Believe it or not, your credit score could drop if you closed an account after you paid it in full. Leaving your old accounts open looks good to a creditor or lender because they are able to see how far your credit history goes. Once the closed account is dropped from your credit report, your credit score is impacted negatively because that credit history is removed.
7. Use a Secured Credit Card.
A secured credit card is considered secured because a consumer has to make a deposit of approximately $300 to $500 before the card can be used. The cash deposited is used as collateral against the amount borrowed, which means it is treated like insurance just in case you do not meet the payments. Most of the time, the amount deposited is the credit limit as well. For those consumers that already make their payments on time for other bills but have never had a credit card, this would be a good choice to begin a credit history. Once you’ve had a secured card for at least one year, try to apply for an unsecured credit card. Creditors will be able to see the history of timely payments made and make a decision on how much risk they want to take in giving you credit.
Now that you have learned what it takes to build your credit, how are you going to figure out how you are doing? Acquire the habit of checking your credit report and getting your credit score every year. Reviewing your credit report every year allows you to check for any unnecessary charges or errors. Therefore, you will have the opportunity to correct them before too much time passes.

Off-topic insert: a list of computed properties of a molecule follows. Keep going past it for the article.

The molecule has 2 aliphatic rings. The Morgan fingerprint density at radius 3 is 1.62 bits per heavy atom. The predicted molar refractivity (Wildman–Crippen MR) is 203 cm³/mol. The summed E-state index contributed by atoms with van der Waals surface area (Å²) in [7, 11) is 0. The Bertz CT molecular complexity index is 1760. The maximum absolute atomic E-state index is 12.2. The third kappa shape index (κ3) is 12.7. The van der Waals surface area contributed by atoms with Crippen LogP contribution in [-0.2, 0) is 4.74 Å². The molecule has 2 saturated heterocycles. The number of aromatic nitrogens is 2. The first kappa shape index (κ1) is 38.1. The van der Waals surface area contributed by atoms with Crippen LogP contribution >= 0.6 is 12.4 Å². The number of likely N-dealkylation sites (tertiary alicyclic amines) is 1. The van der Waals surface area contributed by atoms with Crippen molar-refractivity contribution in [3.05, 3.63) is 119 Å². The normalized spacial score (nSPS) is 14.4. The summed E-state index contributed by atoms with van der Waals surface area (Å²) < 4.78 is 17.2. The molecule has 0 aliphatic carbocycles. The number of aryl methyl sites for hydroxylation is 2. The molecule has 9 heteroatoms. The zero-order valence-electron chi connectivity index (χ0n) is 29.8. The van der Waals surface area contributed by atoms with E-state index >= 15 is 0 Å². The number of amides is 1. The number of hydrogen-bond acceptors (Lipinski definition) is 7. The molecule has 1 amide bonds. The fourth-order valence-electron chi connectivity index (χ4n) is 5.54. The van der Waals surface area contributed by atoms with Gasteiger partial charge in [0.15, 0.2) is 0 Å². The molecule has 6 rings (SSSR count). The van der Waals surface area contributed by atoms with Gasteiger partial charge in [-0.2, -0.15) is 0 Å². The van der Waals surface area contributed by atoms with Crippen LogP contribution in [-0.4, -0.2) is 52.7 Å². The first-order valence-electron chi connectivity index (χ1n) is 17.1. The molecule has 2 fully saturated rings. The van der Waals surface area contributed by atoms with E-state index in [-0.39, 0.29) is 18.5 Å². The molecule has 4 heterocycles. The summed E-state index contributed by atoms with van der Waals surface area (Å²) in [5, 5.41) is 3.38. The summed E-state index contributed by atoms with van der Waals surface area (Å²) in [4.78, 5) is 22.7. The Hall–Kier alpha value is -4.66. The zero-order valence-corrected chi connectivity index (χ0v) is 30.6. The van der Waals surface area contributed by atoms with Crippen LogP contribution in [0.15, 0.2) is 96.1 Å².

The most common credit score is the FICO score which stands for the Fair Isaac Corporation. I truly recommend going to www.myfico.com. This is where you can get your true credit score directly from the source that created the scores. Unfortunately, there is a small fee but it is worth paying every year to ensure you are on track in building your credit.
When your time comes to make a major purchase such as a home, there will be several credit bureaus that have kept track of your credit and payment histories. Those bureaus are Experian, Transunion, and Equifax. The bank that is financing your loan is going to review your credit score from all three bureaus and provide an average score from all three companies. If you are married, some banking institutions will take an average score from each spouse.
Understanding the many ways to build your credit is crucial. Once these habits are ingrained in our everyday lives, we are on our way to establishing good credit. On the other hand, life does get in the way and sometimes cash is not available to handle an additional expense. Emergencies and unexpected expenses will always occur such as health issues, accidents, car breakdowns, and major repairs on our home. However, when you are armed with great credit, accessing the funds you need in order to handle those unexpected expenses will be an easy process. You will realize how it was worth it because now you have the tools you need to get that additional buying power on credit or through a loan when you need it.